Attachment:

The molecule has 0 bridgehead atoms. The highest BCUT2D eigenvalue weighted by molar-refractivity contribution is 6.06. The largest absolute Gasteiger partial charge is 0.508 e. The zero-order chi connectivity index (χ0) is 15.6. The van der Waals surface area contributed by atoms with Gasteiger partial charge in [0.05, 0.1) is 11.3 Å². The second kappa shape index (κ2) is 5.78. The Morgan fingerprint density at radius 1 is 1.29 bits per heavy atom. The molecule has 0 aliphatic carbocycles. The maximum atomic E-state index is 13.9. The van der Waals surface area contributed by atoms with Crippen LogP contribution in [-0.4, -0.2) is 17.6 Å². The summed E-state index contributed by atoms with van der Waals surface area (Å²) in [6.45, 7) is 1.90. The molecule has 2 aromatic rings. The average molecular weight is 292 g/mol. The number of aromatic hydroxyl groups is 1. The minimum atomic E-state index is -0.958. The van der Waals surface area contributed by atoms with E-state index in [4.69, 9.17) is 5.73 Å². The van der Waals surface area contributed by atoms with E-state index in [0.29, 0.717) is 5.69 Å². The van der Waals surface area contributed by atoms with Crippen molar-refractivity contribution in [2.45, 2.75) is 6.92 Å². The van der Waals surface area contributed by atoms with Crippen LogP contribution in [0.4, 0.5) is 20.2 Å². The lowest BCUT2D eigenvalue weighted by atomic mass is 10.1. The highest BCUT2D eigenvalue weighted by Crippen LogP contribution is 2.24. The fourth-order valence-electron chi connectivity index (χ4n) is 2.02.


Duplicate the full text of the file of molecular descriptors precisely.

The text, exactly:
The molecule has 0 bridgehead atoms. The highest BCUT2D eigenvalue weighted by molar-refractivity contribution is 6.06. The largest absolute Gasteiger partial charge is 0.508 e. The zero-order chi connectivity index (χ0) is 15.6. The van der Waals surface area contributed by atoms with Gasteiger partial charge in [0.05, 0.1) is 11.3 Å². The second kappa shape index (κ2) is 5.78. The Morgan fingerprint density at radius 1 is 1.29 bits per heavy atom. The molecule has 0 aliphatic carbocycles. The maximum atomic E-state index is 13.9. The van der Waals surface area contributed by atoms with Crippen LogP contribution in [-0.4, -0.2) is 17.6 Å². The summed E-state index contributed by atoms with van der Waals surface area (Å²) in [6.45, 7) is 1.90. The molecule has 2 aromatic rings. The average molecular weight is 292 g/mol. The number of aromatic hydroxyl groups is 1. The minimum atomic E-state index is -0.958. The van der Waals surface area contributed by atoms with E-state index in [4.69, 9.17) is 5.73 Å². The van der Waals surface area contributed by atoms with E-state index in [0.29, 0.717) is 5.69 Å². The van der Waals surface area contributed by atoms with Crippen molar-refractivity contribution in [2.45, 2.75) is 6.92 Å². The van der Waals surface area contributed by atoms with Crippen LogP contribution in [0.4, 0.5) is 20.2 Å². The lowest BCUT2D eigenvalue weighted by atomic mass is 10.1. The highest BCUT2D eigenvalue weighted by Crippen LogP contribution is 2.24. The fourth-order valence-electron chi connectivity index (χ4n) is 2.02.